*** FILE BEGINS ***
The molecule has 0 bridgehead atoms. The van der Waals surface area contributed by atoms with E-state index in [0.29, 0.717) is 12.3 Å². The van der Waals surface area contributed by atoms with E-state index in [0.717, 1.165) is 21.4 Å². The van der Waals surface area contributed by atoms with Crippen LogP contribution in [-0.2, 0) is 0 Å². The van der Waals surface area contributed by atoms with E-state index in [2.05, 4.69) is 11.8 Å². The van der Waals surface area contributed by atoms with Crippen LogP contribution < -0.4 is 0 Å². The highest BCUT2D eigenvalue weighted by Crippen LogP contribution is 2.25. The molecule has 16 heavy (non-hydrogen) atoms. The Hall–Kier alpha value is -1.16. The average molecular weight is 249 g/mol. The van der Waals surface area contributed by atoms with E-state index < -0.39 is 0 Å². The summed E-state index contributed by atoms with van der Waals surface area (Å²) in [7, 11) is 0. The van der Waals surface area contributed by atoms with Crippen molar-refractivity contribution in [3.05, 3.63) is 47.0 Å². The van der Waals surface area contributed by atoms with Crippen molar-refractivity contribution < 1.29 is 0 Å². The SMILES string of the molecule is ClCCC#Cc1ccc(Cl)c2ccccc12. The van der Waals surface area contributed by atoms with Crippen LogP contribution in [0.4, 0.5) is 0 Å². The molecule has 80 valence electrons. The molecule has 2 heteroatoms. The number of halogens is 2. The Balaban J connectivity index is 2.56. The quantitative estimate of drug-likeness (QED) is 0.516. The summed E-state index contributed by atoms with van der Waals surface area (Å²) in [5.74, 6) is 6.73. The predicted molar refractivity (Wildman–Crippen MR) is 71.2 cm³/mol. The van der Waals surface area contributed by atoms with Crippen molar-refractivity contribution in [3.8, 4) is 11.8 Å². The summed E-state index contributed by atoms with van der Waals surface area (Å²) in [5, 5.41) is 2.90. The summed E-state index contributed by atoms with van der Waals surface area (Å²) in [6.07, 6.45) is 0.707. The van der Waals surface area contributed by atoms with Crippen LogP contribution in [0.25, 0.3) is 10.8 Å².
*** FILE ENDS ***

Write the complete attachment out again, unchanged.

The molecule has 0 bridgehead atoms. The van der Waals surface area contributed by atoms with E-state index in [0.29, 0.717) is 12.3 Å². The van der Waals surface area contributed by atoms with E-state index in [0.717, 1.165) is 21.4 Å². The van der Waals surface area contributed by atoms with Crippen LogP contribution in [-0.2, 0) is 0 Å². The van der Waals surface area contributed by atoms with E-state index in [2.05, 4.69) is 11.8 Å². The van der Waals surface area contributed by atoms with Crippen LogP contribution < -0.4 is 0 Å². The highest BCUT2D eigenvalue weighted by Crippen LogP contribution is 2.25. The molecule has 16 heavy (non-hydrogen) atoms. The Hall–Kier alpha value is -1.16. The average molecular weight is 249 g/mol. The van der Waals surface area contributed by atoms with E-state index < -0.39 is 0 Å². The summed E-state index contributed by atoms with van der Waals surface area (Å²) in [7, 11) is 0. The van der Waals surface area contributed by atoms with Crippen molar-refractivity contribution in [3.05, 3.63) is 47.0 Å². The van der Waals surface area contributed by atoms with Crippen molar-refractivity contribution < 1.29 is 0 Å². The SMILES string of the molecule is ClCCC#Cc1ccc(Cl)c2ccccc12. The van der Waals surface area contributed by atoms with Crippen LogP contribution in [0.4, 0.5) is 0 Å². The molecule has 80 valence electrons. The molecule has 2 heteroatoms. The number of halogens is 2. The Balaban J connectivity index is 2.56. The quantitative estimate of drug-likeness (QED) is 0.516. The summed E-state index contributed by atoms with van der Waals surface area (Å²) in [5.74, 6) is 6.73. The predicted molar refractivity (Wildman–Crippen MR) is 71.2 cm³/mol. The van der Waals surface area contributed by atoms with Crippen molar-refractivity contribution in [3.8, 4) is 11.8 Å². The summed E-state index contributed by atoms with van der Waals surface area (Å²) in [5, 5.41) is 2.90. The summed E-state index contributed by atoms with van der Waals surface area (Å²) in [6.07, 6.45) is 0.707. The van der Waals surface area contributed by atoms with Crippen LogP contribution in [0.25, 0.3) is 10.8 Å².